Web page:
Wetlands Degradation Takses Toll on Rice Growing in Busoga

4091 Views Mayuge, Uganda

In short
Rice farmers in these districts say their yields have dropped by a half over the last 6 year, because of wetland reclamation for various activities.

Wetland degradation has taken a huge toll on rice growing in several districts in Busoga region, Uganda Radio Network has learnt. The most affected district includes Kamuli, Jinja, Namutumba, Kaliro and Mayuge.

Rice farmers in these districts say their yields have dropped by a half over the last 6 year, because of wetland reclamation for various activities. Some residents in these districts have reclaimed wetlands for sugar cane growing and brick making.

Ernest Nabihamba, the Jinja municipal council environment officer says 65 percent of the wetland in Jinja have been encroached upon contrary to NEMA guidelines, which provides for the use of only 25 percent. However, those who intend to use the wetlands must acquire a permit from NEMA. He explains that activities like rice growing in wetlands are acceptable to NEMA.

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Muzamir Bampalana, a rice farmer from Wangobo a village in Busiki, Namutumba district says several farmers have given up on rice growing. Bampalana says the farmers gave up rice growing after the land was drained to channel water to Lake Victoria leaving rice fields dry.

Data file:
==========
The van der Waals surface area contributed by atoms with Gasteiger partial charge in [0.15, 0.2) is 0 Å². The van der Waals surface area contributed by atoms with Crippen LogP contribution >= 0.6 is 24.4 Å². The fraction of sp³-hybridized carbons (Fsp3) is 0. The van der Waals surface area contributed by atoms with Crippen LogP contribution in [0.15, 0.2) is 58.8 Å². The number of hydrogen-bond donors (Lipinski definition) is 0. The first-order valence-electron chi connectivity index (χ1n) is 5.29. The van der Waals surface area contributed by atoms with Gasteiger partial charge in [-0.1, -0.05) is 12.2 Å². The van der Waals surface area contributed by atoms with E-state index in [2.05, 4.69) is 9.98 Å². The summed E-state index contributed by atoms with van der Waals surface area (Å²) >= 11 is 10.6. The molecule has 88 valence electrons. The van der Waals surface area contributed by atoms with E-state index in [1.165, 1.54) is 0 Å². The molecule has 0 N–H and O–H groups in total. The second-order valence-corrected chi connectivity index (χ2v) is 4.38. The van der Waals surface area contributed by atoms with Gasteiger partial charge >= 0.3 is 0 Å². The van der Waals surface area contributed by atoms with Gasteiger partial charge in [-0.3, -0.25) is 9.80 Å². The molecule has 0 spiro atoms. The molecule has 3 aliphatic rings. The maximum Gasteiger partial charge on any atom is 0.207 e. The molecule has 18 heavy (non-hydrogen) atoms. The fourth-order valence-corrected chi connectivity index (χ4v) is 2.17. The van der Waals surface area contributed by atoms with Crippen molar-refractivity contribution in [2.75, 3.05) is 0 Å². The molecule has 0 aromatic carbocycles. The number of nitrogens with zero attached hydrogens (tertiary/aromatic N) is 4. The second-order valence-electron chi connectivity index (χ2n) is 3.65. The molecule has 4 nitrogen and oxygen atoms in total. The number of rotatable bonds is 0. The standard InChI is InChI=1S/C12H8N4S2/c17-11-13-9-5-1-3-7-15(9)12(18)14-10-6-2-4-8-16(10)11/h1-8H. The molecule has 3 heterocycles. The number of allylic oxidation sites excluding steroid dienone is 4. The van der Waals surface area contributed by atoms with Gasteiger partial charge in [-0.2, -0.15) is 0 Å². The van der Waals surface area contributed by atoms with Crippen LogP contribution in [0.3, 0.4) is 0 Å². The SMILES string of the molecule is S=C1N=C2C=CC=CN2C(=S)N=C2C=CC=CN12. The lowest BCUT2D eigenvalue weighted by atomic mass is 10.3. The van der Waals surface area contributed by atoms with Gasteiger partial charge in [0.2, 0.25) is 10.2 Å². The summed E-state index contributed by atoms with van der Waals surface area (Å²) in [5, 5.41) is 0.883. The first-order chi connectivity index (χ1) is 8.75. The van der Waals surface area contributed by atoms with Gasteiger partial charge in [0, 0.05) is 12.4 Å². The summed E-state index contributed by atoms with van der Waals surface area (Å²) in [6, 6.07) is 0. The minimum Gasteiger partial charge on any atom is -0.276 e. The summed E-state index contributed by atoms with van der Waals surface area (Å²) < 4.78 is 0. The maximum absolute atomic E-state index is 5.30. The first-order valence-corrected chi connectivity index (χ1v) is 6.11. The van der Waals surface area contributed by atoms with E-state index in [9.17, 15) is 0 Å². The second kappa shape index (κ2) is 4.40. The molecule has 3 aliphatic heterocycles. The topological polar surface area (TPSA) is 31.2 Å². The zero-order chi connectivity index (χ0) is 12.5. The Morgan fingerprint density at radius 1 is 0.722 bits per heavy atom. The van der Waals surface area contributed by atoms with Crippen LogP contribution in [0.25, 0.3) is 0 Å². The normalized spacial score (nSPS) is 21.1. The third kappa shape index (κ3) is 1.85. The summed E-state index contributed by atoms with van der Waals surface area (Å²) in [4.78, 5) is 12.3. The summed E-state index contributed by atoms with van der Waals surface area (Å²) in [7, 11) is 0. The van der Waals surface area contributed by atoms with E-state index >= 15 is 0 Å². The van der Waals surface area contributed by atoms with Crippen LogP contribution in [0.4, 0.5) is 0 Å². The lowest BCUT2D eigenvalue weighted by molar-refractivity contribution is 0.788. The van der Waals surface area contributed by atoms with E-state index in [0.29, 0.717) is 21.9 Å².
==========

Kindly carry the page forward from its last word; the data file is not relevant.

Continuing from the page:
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Samuel Wairongo, an official from Ikulwe agricultural station in Mayuge district says research shows most of the soils are salty which does not help paddy rice to grow well. He however, says the alternative use of wetlands has also had an impact on rice growing in Mayuge district.

Wairongo says sugarcane plantations occupy 60% of the available wetland area in the district, which has affected rice growing.

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Dr. Stephen Kiwemba, the production officer Jinja district says rice growing will continue going down with the continued wetland encroachment in the region. He explains that this will greatly affect household incomes and livelihood of various families, which have been dependant on rice growing. 

According to the 2012 Uganda Bureau of Statistics report, Busoga region produces 70% of Uganda’s rice worth UGX 120 billion a year.